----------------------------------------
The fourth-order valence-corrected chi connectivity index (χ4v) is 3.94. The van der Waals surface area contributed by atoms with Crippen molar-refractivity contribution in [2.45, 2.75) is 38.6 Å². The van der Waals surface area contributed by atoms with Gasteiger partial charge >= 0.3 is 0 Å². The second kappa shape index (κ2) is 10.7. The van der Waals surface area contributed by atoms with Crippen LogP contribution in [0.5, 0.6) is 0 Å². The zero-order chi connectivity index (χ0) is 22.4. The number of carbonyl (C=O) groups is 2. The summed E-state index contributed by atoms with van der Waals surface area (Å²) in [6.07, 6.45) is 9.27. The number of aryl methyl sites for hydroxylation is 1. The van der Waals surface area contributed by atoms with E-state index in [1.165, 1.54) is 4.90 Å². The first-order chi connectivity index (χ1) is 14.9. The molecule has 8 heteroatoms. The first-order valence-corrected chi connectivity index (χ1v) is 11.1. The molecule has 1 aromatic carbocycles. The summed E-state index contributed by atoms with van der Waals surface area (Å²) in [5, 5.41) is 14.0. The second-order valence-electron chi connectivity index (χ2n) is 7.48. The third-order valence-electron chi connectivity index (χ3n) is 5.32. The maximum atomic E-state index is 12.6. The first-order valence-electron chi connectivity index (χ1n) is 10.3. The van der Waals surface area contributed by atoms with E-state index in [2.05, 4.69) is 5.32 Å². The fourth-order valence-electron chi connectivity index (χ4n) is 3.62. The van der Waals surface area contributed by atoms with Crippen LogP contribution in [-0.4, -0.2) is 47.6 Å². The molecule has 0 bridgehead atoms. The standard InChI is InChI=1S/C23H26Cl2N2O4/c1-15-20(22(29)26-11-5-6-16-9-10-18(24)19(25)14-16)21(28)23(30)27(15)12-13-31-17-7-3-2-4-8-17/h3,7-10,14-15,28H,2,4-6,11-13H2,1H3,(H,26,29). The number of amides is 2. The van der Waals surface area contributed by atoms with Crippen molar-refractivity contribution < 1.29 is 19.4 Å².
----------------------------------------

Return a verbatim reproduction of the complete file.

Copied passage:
The fourth-order valence-corrected chi connectivity index (χ4v) is 3.94. The van der Waals surface area contributed by atoms with Crippen molar-refractivity contribution in [2.45, 2.75) is 38.6 Å². The van der Waals surface area contributed by atoms with Gasteiger partial charge >= 0.3 is 0 Å². The second kappa shape index (κ2) is 10.7. The van der Waals surface area contributed by atoms with Crippen LogP contribution in [0.5, 0.6) is 0 Å². The zero-order chi connectivity index (χ0) is 22.4. The number of carbonyl (C=O) groups is 2. The summed E-state index contributed by atoms with van der Waals surface area (Å²) in [6.07, 6.45) is 9.27. The number of aryl methyl sites for hydroxylation is 1. The van der Waals surface area contributed by atoms with E-state index in [1.165, 1.54) is 4.90 Å². The first-order chi connectivity index (χ1) is 14.9. The molecule has 8 heteroatoms. The first-order valence-corrected chi connectivity index (χ1v) is 11.1. The molecule has 1 aromatic carbocycles. The summed E-state index contributed by atoms with van der Waals surface area (Å²) in [5, 5.41) is 14.0. The second-order valence-electron chi connectivity index (χ2n) is 7.48. The third-order valence-electron chi connectivity index (χ3n) is 5.32. The maximum atomic E-state index is 12.6. The first-order valence-electron chi connectivity index (χ1n) is 10.3. The van der Waals surface area contributed by atoms with E-state index in [2.05, 4.69) is 5.32 Å². The fourth-order valence-electron chi connectivity index (χ4n) is 3.62. The van der Waals surface area contributed by atoms with Crippen LogP contribution in [-0.4, -0.2) is 47.6 Å². The molecule has 0 bridgehead atoms. The standard InChI is InChI=1S/C23H26Cl2N2O4/c1-15-20(22(29)26-11-5-6-16-9-10-18(24)19(25)14-16)21(28)23(30)27(15)12-13-31-17-7-3-2-4-8-17/h3,7-10,14-15,28H,2,4-6,11-13H2,1H3,(H,26,29). The number of amides is 2. The van der Waals surface area contributed by atoms with Crippen molar-refractivity contribution < 1.29 is 19.4 Å².